Wednesday, May 23, 2012

My legs were already begining to ache when we decided not to go to the bazaar. My friend Hung Yu and I had decided to explore Konya in out free time, but I was becoming nervous from the narrow winding city roads that threatened to swallow us up, never to return to the hotel.

"Maybe we chould go back" one of us suggested, but the thought of spending the rest of the day at the hotel wasn't appealing to either of us, so Hung Yu checked her guide book and suggested we check out a little church a half hour a way by bus.

Of course, this plan had draw backs of it's own. We were unfamiliar with the bus system, and we were worried the busses might even stop before we got back, but it turned out using the busses was very easy. There was a prominitely posted bus schedule and we were easily able to buy a two-use bus card at a nearby kiosk. So we waited for bus 64 to Sille

Once we had all made it on, the bus winded through the city until we had left the crowded sprawl of small shops behind and had entered an expanse of dusty grass spotted with a few resiliant shrubs and the occasional tree.

"How will we know when our stop is?" I asked Hung Yu

"It's the last one" she replied

Finally I saw a minaret in the distance and a small village came into view.  Our bus pulled up the the covered bus stop, the most modern looking thing in sight.

The church was visible from the bus stop, but as it turns out it was under restoration, so we climbed up to a small castle nearby, passing an old graveyard from Ottoman times on our way.
We still had some time until the bus came back, so Hung Yu suggested we walk through the village, towards some caves we had seen in the nearby hills.

The village was peaceful. A few children chased each other and two women in colorful headscarves made there way slowly down the main road.

We turned right at the mosque, and climbed a little ways to find the caves, but it was definately worth it.  Although, at the time we didn't know any details about their history, it was clear the natural rock had been modified for use by humans.  Some caves were seperated into small rooms, and there were recesses in the rock I imagined could have been used for storage or as a fire pit.
While exploring, we ran into two local boys , Ahmet and Mehmet, who gave us their highly imaginative version of what had gone down in the caves, which included lots of torture and a lion.

They were disappointed when, ultimately we refused to pay them for it.

We left Sille after that, but the mystery of the caves continued to haunt me. After dinner, I tried to find information about them online, but there was very little information about Sille, and even less about the caves.

Despite this setback, I was determined to learn the history of the caves, so the next day I approached our tour guide and showed her the pictures I had taken.

As it turns out, people have been living in those caves for eight thousand years! The first peoples settled in around six thousand BCE and since then those caves have been used as housing, storage, and even a monastary! Stone from the caves was used to to make some of the buildings we were to tour later that day.

The city also had an interesting history , it had been home to Greek and Turkish Christians up until the population exchanges of nineteen tweny two.  Before that, the population had been protected by the poet Mevlana Rumi, and the people for many years were charged with maintaining his tomb.  The village was also a stop along the  silk road.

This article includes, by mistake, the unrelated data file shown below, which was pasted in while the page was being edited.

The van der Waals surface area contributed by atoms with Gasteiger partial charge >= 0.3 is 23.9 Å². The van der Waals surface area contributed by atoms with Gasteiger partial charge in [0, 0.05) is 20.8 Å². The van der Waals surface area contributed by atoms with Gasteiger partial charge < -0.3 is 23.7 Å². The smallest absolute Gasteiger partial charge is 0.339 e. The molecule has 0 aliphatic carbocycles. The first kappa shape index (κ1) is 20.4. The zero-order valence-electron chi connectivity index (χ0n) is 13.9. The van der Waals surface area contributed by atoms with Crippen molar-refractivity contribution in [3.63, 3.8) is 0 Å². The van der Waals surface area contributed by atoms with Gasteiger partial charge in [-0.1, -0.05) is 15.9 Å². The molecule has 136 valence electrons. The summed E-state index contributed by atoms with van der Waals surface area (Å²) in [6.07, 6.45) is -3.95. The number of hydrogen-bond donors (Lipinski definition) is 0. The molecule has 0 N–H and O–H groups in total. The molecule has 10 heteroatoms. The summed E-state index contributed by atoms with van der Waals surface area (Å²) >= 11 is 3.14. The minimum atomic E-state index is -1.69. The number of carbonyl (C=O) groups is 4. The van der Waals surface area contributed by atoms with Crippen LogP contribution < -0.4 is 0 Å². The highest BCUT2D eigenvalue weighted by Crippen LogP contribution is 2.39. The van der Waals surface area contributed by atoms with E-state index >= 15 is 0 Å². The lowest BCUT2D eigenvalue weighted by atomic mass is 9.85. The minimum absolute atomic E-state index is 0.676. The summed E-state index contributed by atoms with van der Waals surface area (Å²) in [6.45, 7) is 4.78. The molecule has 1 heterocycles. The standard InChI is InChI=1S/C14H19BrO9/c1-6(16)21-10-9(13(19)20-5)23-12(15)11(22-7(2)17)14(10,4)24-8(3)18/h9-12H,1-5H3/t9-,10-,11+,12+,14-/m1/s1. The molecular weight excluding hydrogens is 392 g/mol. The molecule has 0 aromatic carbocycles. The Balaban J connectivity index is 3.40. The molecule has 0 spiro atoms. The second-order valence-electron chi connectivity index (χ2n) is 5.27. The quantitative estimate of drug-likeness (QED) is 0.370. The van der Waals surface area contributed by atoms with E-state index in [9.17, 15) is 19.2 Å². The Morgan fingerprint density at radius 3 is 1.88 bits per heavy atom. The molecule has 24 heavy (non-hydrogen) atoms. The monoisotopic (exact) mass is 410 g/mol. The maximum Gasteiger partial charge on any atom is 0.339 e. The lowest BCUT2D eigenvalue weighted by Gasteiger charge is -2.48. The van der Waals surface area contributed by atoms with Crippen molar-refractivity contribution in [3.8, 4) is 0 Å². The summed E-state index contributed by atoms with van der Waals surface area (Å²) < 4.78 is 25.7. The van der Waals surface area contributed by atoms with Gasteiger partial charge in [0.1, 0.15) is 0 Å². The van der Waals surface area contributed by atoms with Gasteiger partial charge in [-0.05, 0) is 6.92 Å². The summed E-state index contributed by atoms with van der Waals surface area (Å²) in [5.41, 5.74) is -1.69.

Needless to say, I think our detour turned out very well. Just goes to show, you never know how what you will find until you try a detour!

Saturday, May 5, 2012

First thing first.... It's my birthday! As I say every year, I am officially old! (well... I think I said that last year, anyways). It's still early , but so far to celebrate I have confirmed the date of my skype interview for the pre-college program I hope to enroll in next year and looked up some interview tips.  Also, homemade lemonade for breakfast. yum. My seventeenth year is off to a great start!

I get the distinct impression I will be going out with my host sister Cemre to celebrate.  It sounds like she's inviting some people from school along, so we'll see how this goes.  Knowing me, I would just as soon be curled up with a good book, but I'm sure I'll have a good time either way.

I laughed today looking at the Facebook greetings I'm getting.  It seems like Turks have very specific greeting for everything. In English, there are a whole variety of things you say when welcoming someone  to your home: "Welcome, come in, nice to see you";  when you give someone a meal: "enjoy your meal, Bon appetite"; and when someone is ill... well you get my drift.  In Turkish, there is a single thing you say for each of these situations: Hos Geldin, Afiyet Olsun, and Gecmis olsun respecively. There are many more examples of this. However, for birthdays this is quite the opposite.  In English we are pretty much limited to "Happy Birthday" and in Turkish there is no set greeting! This explains the "Happy New Years" the president of my rotary club posted (in English). In Turkish, one of the things you might say for birthdays is Mutlu yillar, which translates to Happy New Year! It actually makes a lot of sense when you think about it.

--- On a side note ---

I am entering a contest to try and win a senior photo session from the fabulous Becky Birch-Gutierrez.  If you could click and vote I would appreciate it :-)

Tuesday, May 1, 2012

Reflecting on my tour last week, one of the most interesting things, I think, was the diference between visiting these places with my Turkish classmates as apposed to the other exchange students I went with my first time. There were a few differences, but the one I found the most interesting was how the vendors interacted with us. I made this to contrast the two situations: